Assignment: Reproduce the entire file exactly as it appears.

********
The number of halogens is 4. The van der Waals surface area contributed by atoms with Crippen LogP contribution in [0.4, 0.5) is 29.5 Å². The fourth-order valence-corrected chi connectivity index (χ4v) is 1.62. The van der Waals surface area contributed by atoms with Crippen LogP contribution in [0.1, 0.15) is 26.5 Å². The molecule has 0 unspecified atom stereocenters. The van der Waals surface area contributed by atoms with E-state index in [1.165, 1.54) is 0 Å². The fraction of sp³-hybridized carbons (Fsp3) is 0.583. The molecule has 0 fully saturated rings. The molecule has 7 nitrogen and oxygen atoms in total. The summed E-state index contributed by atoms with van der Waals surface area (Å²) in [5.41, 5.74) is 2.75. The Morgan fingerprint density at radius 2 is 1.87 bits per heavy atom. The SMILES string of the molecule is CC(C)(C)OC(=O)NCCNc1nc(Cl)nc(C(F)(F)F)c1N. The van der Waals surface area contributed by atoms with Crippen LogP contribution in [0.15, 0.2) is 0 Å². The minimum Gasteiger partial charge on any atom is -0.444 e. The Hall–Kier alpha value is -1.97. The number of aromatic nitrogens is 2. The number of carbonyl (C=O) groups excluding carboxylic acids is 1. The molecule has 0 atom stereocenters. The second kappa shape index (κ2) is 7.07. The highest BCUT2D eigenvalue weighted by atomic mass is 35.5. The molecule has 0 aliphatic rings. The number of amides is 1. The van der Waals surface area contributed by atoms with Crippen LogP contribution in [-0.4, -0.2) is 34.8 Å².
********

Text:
The number of halogens is 4. The van der Waals surface area contributed by atoms with Crippen LogP contribution in [0.4, 0.5) is 29.5 Å². The fourth-order valence-corrected chi connectivity index (χ4v) is 1.62. The van der Waals surface area contributed by atoms with Crippen LogP contribution in [0.1, 0.15) is 26.5 Å². The molecule has 0 unspecified atom stereocenters. The van der Waals surface area contributed by atoms with E-state index in [1.165, 1.54) is 0 Å². The fraction of sp³-hybridized carbons (Fsp3) is 0.583. The molecule has 0 fully saturated rings. The molecule has 7 nitrogen and oxygen atoms in total. The summed E-state index contributed by atoms with van der Waals surface area (Å²) in [5.41, 5.74) is 2.75. The Morgan fingerprint density at radius 2 is 1.87 bits per heavy atom. The SMILES string of the molecule is CC(C)(C)OC(=O)NCCNc1nc(Cl)nc(C(F)(F)F)c1N. The van der Waals surface area contributed by atoms with Crippen LogP contribution in [0.15, 0.2) is 0 Å². The minimum Gasteiger partial charge on any atom is -0.444 e. The Hall–Kier alpha value is -1.97. The number of aromatic nitrogens is 2. The number of carbonyl (C=O) groups excluding carboxylic acids is 1. The molecule has 0 atom stereocenters. The second kappa shape index (κ2) is 7.07. The highest BCUT2D eigenvalue weighted by atomic mass is 35.5. The molecule has 0 aliphatic rings. The number of amides is 1. The van der Waals surface area contributed by atoms with Crippen LogP contribution in [-0.4, -0.2) is 34.8 Å².